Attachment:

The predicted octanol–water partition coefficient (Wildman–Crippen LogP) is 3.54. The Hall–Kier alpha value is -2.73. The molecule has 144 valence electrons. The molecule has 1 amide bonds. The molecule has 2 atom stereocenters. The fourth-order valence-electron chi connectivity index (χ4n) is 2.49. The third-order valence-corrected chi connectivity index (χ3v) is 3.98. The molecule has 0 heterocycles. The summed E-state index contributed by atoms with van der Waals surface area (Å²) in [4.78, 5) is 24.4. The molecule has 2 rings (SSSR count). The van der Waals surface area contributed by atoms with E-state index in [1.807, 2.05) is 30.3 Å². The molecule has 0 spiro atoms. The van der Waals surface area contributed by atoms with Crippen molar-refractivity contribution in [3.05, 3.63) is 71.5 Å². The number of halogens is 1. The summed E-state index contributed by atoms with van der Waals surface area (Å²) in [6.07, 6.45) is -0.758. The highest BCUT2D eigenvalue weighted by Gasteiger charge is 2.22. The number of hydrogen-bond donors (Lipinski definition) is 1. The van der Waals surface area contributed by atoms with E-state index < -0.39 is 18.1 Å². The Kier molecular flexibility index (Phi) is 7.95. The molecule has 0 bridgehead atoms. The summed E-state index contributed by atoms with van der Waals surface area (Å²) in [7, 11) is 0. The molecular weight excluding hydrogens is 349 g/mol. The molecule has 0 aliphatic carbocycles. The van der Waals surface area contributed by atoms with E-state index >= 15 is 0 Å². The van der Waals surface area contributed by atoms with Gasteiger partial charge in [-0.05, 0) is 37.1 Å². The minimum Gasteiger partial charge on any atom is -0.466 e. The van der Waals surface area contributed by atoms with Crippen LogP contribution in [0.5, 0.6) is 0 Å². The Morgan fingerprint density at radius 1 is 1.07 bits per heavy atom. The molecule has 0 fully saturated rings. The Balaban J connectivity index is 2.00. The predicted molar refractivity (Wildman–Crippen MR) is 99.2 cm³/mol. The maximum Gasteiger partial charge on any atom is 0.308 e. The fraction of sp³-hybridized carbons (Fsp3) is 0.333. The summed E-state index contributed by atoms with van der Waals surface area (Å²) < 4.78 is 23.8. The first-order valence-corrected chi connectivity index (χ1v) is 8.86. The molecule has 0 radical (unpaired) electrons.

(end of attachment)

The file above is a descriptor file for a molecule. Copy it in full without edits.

The predicted octanol–water partition coefficient (Wildman–Crippen LogP) is 3.54. The Hall–Kier alpha value is -2.73. The molecule has 144 valence electrons. The molecule has 1 amide bonds. The molecule has 2 atom stereocenters. The fourth-order valence-electron chi connectivity index (χ4n) is 2.49. The third-order valence-corrected chi connectivity index (χ3v) is 3.98. The molecule has 0 heterocycles. The summed E-state index contributed by atoms with van der Waals surface area (Å²) in [4.78, 5) is 24.4. The molecule has 2 rings (SSSR count). The van der Waals surface area contributed by atoms with E-state index in [1.807, 2.05) is 30.3 Å². The molecule has 0 spiro atoms. The van der Waals surface area contributed by atoms with Crippen molar-refractivity contribution in [3.05, 3.63) is 71.5 Å². The number of halogens is 1. The summed E-state index contributed by atoms with van der Waals surface area (Å²) in [6.07, 6.45) is -0.758. The highest BCUT2D eigenvalue weighted by Gasteiger charge is 2.22. The number of hydrogen-bond donors (Lipinski definition) is 1. The van der Waals surface area contributed by atoms with E-state index < -0.39 is 18.1 Å². The Kier molecular flexibility index (Phi) is 7.95. The molecule has 0 bridgehead atoms. The summed E-state index contributed by atoms with van der Waals surface area (Å²) in [7, 11) is 0. The molecular weight excluding hydrogens is 349 g/mol. The molecule has 0 aliphatic carbocycles. The van der Waals surface area contributed by atoms with E-state index >= 15 is 0 Å². The van der Waals surface area contributed by atoms with Gasteiger partial charge in [-0.05, 0) is 37.1 Å². The minimum Gasteiger partial charge on any atom is -0.466 e. The van der Waals surface area contributed by atoms with Crippen LogP contribution in [0.5, 0.6) is 0 Å². The Morgan fingerprint density at radius 1 is 1.07 bits per heavy atom. The molecule has 0 fully saturated rings. The Balaban J connectivity index is 2.00. The predicted molar refractivity (Wildman–Crippen MR) is 99.2 cm³/mol. The maximum Gasteiger partial charge on any atom is 0.308 e. The fraction of sp³-hybridized carbons (Fsp3) is 0.333. The summed E-state index contributed by atoms with van der Waals surface area (Å²) < 4.78 is 23.8. The first-order valence-corrected chi connectivity index (χ1v) is 8.86. The molecule has 0 radical (unpaired) electrons.